Guest post By David Lee
Recently, I closed out my safety deposit box at one bank and moved it to another because their security procedure seemed very lax to me. I can’t remember the details, but I remember at the time being concerned that anyone could have forged my scribbly signature and passed themselves off as me. I don’t remember being asked for a photo ID.
As I often do when I’m having a customer experience, I stepped back and observed my reaction and analyzed it to see if it contained useful lessons for the customer service profession.
I think it did. In fact, it reflected an all-too-common occurrence that deprives many businesses of critical information they could use to prevent customer turnover and at a more subtle level, refine and upgrade the customer experience they deliver.
Here’s what happened…
After leaving the bank, I found myself thinking about what had just happened. It was one of those situations where the full impact didn’t hit until after the situation was over.
When I got home, I thought about contacting the person in charge of customer service, but reflected on how often when I’ve given customer feedback in the hope of being helpful to the business, the response reflected indifference at best and unhappiness at worst.
So, instead, I just took my business elsewhere.
Could this be happening in your business?
Might your processes or your employees be doing things that turn away customers or clients without you knowing it? Is it possible that, because your customers don’t feel comfortable speaking up or don’t believe it will make a difference, they simply leave, with you unaware of why?
Unless you make it explicitly clear to customers and clients that you sincerely want feedback, and actually appreciate them making the effort to do so, you will lose customers without ever knowing why.
It isn’t just about asking for feedback. It’s about letting customers or clients know that you are hungry for feedback. You want them to let you about anything that makes their experience less than a five out of five star rated customer experience.
Why this extra step?
It’s the “little things” that often result in people leaving without your ever knowing because they feel too silly complaining about them. These “little things” accumulate over time until they destroy loyalty, but are often seemingly too trivial to the customer for them to speak up.
You want to remove that reluctance.
So…here are some things you can do to make sure you get the feedback you need:
1) Stay continually dialed into your customer’s WIWI: What I Want Is… Do this by keeping an open channel with your customers, so you get ongoing feedback on what they want, what they like about doing business with you, what they wish you did differently, and other key client experience information.
2) Get rich, detailed information on what your clients want in a client experience. Ask them for examples. Without examples, when they say things like “A business that is really attentive” or “They make you feel comfortable”, you will create in your mind what that means to you, but what you create might be very different from what they mean. Find out what they mean.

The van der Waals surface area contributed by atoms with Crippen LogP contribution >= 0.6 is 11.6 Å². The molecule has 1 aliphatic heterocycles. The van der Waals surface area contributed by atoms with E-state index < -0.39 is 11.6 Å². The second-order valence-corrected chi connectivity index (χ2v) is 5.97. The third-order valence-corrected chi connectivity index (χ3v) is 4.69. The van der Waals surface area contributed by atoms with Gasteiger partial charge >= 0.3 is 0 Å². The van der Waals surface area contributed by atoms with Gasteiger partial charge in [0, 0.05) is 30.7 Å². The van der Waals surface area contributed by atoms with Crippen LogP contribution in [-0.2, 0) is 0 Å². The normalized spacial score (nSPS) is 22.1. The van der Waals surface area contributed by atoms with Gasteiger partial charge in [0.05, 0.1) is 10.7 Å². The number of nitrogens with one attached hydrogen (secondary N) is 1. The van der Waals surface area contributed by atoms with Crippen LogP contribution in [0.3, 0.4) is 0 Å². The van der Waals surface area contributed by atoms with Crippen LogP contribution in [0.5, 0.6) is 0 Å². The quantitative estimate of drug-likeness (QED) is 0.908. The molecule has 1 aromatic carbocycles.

3) When you ask for feedback, gather Moment of Truth by Moment of Truth information that helps you identify specific weak links in your service delivery experience. So for instance, when they first call or walk into your business, what is that Moment of Truth experience like? Then, the next Moment of Truth, what’s that experience like, and so forth.
4) Make it safe and welcoming for people to give you improvement feedback. You do this, in part, by making it explicitly clear on all your physical and electronic communication that you are always looking for ways to improve your service and that you value their feedback.
5) Coach your employees on how to make asking for feedback and responding to improvement feedback graciously. Teach them to make this a regular part of their interactions with your customers or clients. This is another way to communicate “It’s safe to give feedback. You won’t have to deal with any awkwardness if you speak up. No one will act affronted or defensive. Instead, you will be treated with respect and appreciation, because we get it that you’re giving us a gift.”
6) Give examples in your communication with customers how you have used feedback to improve your service experience, so they know you do listen and apply their feedback.
7) Always follow-up with the feedback giver. Tell them what happened and again, express appreciation for their taking the time to help you.
About the Author: David Lee is the founder of www.HumanNatureAtWork.com and www.BrandPromisePartners.com . He works with businesses interested in optimizing employee performance and the customer experience they deliver. His work focuses on helping managers cultivate a deeper understanding of human nature and a heightened sense of attentiveness to each Moment of Truth that shapes both the employee and the customer experience. He can be reached at firstname.lastname@example.org.